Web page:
|Parker, Chris - UNIVERSITY OF NOTTINGHAM|
|Thorne, Colin - UNIVERSITY OF NOTTINGHAM|
Submitted to: Laboratory Publication
Publication Type: Government Publication
Publication Acceptance Date: June 1, 2007
Publication Date: June 1, 2007
Citation: Parker, C., Thorne, C., Bingner, R.L., Wells, R.R., Wilcox, D.L. 2007. Automated Mapping of Potential for Ephemeral Gully Formation in Agricultural Watersheds. USDA-ARS National Sedimentation Laboratory Research Report. No. 56. US Department of Agriculture, Agricultural Research Service, National Sedimentation Laboratory, Oxford, MS. Interpretive Summary: Ephemeral gullies serve as effective links transferring sediment and associated agrichemicals from upland areas to stream channels. Current erosion prediction technologies often require the exact topographic location of an ephemeral gully to be known, which greatly limits the application of such models. Within a watershed system, there may be hundreds of ephemeral gullies that are present or may be present if management conditions were performed that promotes the formation of ephemeral gullies on the landscape and would require a considerable amount of time to manually identify their locations. An automated approach is needed to help identify watershed ephemeral gully locations and their downstream beginning points that can be used to simulate ephemeral gully erosion by watershed models. The approach adopted builds on previously developed technology to estimate locations of ephemeral gullies at the field level through the utilization of topographic information analyzed within a geographic information system (GIS) interface. A number of field sites were used to compare the predicted and observed locations and extents of ephemeral gullies. The results of the study show that this automated technique works reliably well provided that sufficient resolution and accuracy of the topographic data is available. This technology provides an automated, physically based standard of identifying ephemeral gully locations, including their downstream beginning points in agricultural watersheds that can be used to simulate and track ephemeral gully sediment sources. These tools are necessary to effectively manage the Nation’s soil resources.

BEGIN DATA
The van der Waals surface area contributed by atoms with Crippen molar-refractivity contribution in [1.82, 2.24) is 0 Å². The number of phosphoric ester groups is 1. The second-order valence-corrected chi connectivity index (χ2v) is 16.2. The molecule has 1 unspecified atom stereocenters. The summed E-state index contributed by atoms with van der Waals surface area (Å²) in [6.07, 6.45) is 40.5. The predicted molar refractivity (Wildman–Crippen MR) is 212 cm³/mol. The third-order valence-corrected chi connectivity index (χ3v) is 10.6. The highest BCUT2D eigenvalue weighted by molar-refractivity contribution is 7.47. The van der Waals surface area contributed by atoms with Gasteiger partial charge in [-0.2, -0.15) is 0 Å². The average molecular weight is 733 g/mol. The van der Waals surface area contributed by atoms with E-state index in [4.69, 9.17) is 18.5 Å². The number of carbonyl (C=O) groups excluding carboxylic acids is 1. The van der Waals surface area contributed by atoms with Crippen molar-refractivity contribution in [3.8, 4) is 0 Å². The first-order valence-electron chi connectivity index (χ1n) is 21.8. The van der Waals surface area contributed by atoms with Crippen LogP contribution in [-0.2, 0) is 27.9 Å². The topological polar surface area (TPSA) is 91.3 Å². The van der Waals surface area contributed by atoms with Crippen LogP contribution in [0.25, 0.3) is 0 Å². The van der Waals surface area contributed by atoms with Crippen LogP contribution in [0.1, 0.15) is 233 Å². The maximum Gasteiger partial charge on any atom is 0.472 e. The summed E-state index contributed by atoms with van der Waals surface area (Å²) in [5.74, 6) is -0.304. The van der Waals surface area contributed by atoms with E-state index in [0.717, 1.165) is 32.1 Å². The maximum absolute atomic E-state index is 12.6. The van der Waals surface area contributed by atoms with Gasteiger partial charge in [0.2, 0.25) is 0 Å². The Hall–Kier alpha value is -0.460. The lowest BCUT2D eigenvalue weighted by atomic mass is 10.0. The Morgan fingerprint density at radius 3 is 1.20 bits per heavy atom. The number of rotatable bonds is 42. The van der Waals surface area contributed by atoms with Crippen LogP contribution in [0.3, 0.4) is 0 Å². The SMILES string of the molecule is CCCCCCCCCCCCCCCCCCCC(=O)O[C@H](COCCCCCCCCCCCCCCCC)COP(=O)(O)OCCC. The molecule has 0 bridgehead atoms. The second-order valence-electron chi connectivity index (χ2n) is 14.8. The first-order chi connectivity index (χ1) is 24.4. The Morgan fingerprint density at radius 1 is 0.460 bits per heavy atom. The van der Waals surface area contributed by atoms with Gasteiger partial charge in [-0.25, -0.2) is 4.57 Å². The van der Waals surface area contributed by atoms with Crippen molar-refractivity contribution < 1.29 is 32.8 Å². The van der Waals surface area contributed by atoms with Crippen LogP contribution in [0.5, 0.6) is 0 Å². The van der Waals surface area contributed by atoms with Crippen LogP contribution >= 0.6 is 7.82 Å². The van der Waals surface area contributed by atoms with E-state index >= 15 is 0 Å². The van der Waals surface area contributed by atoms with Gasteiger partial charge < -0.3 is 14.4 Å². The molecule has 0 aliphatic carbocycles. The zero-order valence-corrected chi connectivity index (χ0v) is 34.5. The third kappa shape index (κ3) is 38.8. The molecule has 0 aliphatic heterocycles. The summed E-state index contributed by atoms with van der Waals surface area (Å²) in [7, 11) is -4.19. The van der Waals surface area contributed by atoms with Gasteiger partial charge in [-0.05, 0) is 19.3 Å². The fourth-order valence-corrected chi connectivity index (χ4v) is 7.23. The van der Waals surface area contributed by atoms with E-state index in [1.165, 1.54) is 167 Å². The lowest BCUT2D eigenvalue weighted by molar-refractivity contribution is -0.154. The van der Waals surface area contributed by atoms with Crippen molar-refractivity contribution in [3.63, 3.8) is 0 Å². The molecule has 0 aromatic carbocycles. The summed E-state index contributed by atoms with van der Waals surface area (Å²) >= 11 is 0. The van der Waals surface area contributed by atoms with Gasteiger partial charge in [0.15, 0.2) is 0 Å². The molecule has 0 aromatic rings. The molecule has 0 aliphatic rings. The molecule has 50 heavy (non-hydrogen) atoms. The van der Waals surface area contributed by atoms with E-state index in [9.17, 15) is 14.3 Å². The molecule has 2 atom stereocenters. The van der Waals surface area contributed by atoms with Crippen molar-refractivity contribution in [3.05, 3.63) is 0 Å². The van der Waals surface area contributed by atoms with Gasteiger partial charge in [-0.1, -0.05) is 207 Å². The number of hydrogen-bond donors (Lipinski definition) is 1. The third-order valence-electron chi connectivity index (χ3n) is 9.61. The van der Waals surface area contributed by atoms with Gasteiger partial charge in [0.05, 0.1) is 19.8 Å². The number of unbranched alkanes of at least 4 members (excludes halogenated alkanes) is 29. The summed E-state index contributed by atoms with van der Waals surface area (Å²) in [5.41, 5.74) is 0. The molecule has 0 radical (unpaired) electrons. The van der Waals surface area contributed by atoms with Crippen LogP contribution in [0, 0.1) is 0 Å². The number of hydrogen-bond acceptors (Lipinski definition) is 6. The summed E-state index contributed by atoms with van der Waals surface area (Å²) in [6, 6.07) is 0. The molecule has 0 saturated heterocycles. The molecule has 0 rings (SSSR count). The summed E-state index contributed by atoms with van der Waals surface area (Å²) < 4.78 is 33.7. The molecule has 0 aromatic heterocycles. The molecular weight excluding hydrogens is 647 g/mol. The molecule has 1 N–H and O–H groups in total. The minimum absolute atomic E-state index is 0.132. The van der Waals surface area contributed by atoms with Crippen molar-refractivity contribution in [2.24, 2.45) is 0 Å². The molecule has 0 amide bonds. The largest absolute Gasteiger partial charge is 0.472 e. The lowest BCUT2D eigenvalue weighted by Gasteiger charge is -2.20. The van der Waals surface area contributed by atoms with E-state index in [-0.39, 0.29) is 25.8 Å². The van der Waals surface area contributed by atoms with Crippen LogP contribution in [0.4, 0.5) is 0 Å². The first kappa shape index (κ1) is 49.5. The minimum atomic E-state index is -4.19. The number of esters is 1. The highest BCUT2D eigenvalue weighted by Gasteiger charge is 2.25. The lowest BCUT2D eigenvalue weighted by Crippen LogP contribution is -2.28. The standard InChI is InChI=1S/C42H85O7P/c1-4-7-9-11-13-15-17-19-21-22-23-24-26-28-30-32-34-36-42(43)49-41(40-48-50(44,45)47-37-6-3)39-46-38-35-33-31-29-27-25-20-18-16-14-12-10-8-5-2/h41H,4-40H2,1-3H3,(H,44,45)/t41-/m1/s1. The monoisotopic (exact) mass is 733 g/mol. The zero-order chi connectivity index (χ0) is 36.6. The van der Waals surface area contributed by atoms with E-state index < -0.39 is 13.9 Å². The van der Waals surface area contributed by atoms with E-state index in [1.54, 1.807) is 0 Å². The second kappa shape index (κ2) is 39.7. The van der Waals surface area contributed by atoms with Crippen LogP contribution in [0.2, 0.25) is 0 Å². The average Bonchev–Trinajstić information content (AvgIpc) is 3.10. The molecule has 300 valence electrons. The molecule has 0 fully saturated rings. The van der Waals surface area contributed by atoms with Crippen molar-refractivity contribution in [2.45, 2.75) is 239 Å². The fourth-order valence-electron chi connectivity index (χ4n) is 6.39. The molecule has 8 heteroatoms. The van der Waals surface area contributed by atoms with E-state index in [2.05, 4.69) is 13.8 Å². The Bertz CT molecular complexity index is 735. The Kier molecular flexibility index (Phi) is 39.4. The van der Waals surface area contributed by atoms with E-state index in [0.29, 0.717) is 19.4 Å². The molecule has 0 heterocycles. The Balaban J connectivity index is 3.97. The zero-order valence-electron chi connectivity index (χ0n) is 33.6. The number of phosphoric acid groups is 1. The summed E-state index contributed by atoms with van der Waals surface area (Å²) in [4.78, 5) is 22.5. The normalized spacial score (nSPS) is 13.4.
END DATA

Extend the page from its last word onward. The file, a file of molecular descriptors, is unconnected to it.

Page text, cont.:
Technical Abstract: Erosion associated with ephemeral gullies in cultivated areas is known to contribute significantly to soil loss and sediment yield from arable watersheds. Despite this, no automated method currently exists for mapping the potential for ephemeral gully formation. This study identifies that the capability to perform these tasks within a GIS environment would be useful, and explores how such a methodology might be developed. The approach adopted builds on the results of research previously performed at the USDA-ARS National Sedimentation Laboratory, which developed a Compound Topographic Index (CTI) to predict soil loss due to ephemeral gullying at the field level. In this study, the potential for a GIS-based version of the CTI to reliably predict the locations and extents of ephemeral gullies has been investigated using data from a number of field sites. At this field level it was possible to compare the predicted and the observed actual locations and extents of ephemeral gullies. The requirements for scaling up the automated technique to the watershed level were also explored. The results of the study show that the automated CTI technique works reliably provided that topographic data of sufficient resolution and accuracy are available. While the limited availability of high resolution topographic data currently limits application of the CTI method to research sites, given the increasing level of data availability the CTI method should become practically applicable to erosion assessments at the field scale in the near future. However, investigation of the impacts of digital elevation model resolution, data source and data errors on the technique’s results, and a consideration of the resolution and accuracy of readily available elevation data in the United States suggest that the widespread application of this method to predict ephemeral gullying at the watershed scale is currently unfeasible.